Internship Programs: 3 Keys to Finding and Retaining Top Talent
Hundreds gathered at Corporate College East on Feb. 21 for the 2019 Cleveland Internship Summit. Throughout the year, we will be bringing you highlights covered during the event. Today’s recap focuses on the three key strengths of FedEx Custom Critical’s internship program.
The success FedEx Custom Critical’s internship program has enjoyed over the years comes down to three things, Ramona Hood, the company’s Vice President of Operations, Planning and Strategy, said during the opening keynote of the 2019 Cleveland Internship Summit:
- Establishing partnerships with key partners;
- providing interns with meaningful work; and
- putting an intentional focus on the program in order to generate the highest possible return.
Hood elaborated on each of these points during her address, providing a roadmap the assembled group of business leaders and educators could follow in order to provide the best possible internship experience for their own students and interns. For example:
FedEx maintains close partnerships with several schools in the Northeast Ohio region in order to ensure that the company’s pipeline of interns—typically between 12 to 18 interns are in the program at one time—remains full.
FedEx also takes these partnerships a step further through assisting the universities with resume workshops for the students, mock interviews and more. These kinds of touchpoints help build relationships with the schools and through those relationships, FedEx Custom Critical’s internship program leaders can provide feedback on the students’ work at the company and, vice versa, the universities can give constructive criticism back to FedEx on the structure of their program. She added later that it’s vital for companies to take this feedback seriously and be willing to make changes as needed based on it.
The days of viewing interns as someone who refills the boss’ coffee mug are long over, Hood said. It’s vital that companies provide meaningful work and experience to the students because these are people who might well end up working full-time for the company after graduation.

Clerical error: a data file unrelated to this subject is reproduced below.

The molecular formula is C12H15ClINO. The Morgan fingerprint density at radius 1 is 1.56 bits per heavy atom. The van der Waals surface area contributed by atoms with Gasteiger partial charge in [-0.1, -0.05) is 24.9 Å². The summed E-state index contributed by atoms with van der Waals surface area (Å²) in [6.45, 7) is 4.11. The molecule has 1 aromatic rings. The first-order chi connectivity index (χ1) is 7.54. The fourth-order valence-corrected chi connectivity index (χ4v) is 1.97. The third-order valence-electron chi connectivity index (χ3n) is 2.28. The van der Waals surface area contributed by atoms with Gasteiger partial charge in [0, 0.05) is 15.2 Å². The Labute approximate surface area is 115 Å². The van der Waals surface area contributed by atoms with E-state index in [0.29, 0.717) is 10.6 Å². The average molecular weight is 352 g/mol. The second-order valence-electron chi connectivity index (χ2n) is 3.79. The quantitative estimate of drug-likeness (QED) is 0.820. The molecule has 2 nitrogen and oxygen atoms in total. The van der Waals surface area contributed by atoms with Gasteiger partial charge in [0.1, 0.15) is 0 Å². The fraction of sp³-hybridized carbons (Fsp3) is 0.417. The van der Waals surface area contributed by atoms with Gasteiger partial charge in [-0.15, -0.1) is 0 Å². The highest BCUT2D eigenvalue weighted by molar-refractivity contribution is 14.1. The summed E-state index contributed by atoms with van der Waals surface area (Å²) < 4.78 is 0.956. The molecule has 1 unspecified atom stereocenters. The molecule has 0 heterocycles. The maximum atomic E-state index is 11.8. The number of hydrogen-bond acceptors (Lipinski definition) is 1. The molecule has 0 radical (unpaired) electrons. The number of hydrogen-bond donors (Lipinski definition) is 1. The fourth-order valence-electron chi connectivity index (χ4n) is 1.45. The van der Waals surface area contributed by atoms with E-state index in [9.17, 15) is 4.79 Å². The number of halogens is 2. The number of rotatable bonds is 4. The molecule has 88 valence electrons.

At FedEx, Hood said company officials have found the best way to accomplish this goal is by doing legwork before the internship starts. The company communicates expectations and what success looks like and in doing so, can gauge the intern’s progress as the internship progresses.
Hood said her company is also not afraid to give interns an opportunity to focus on finding ways to transform the organization and make it more efficient. A lot of times, this means taking a closer look at repetitive processes at the company and allowing the students to find ways to improve these processes. An added benefit? It frees up time for full-time staff members to focus on other important tasks.
Lastly, Hood stressed to attendees that a company’s internship program must be a point of intentional focus within a company. It’s critical, she said, that companies design internships to be a part of their overall talent strategy.
As an example, she cited the fact that FedEx takes internships as an opportunity to take their own full-time staff and challenge them even further by placing them in a mentorship role. Not only does such an action help the interns excel within the program, it also gives the full-time employee experience in a leadership role.
Want to know more about internship best practices? Visit the Greater Cleveland Partnership’s Internship Central hub to learn more about how to build a best-in-class internship program at your business.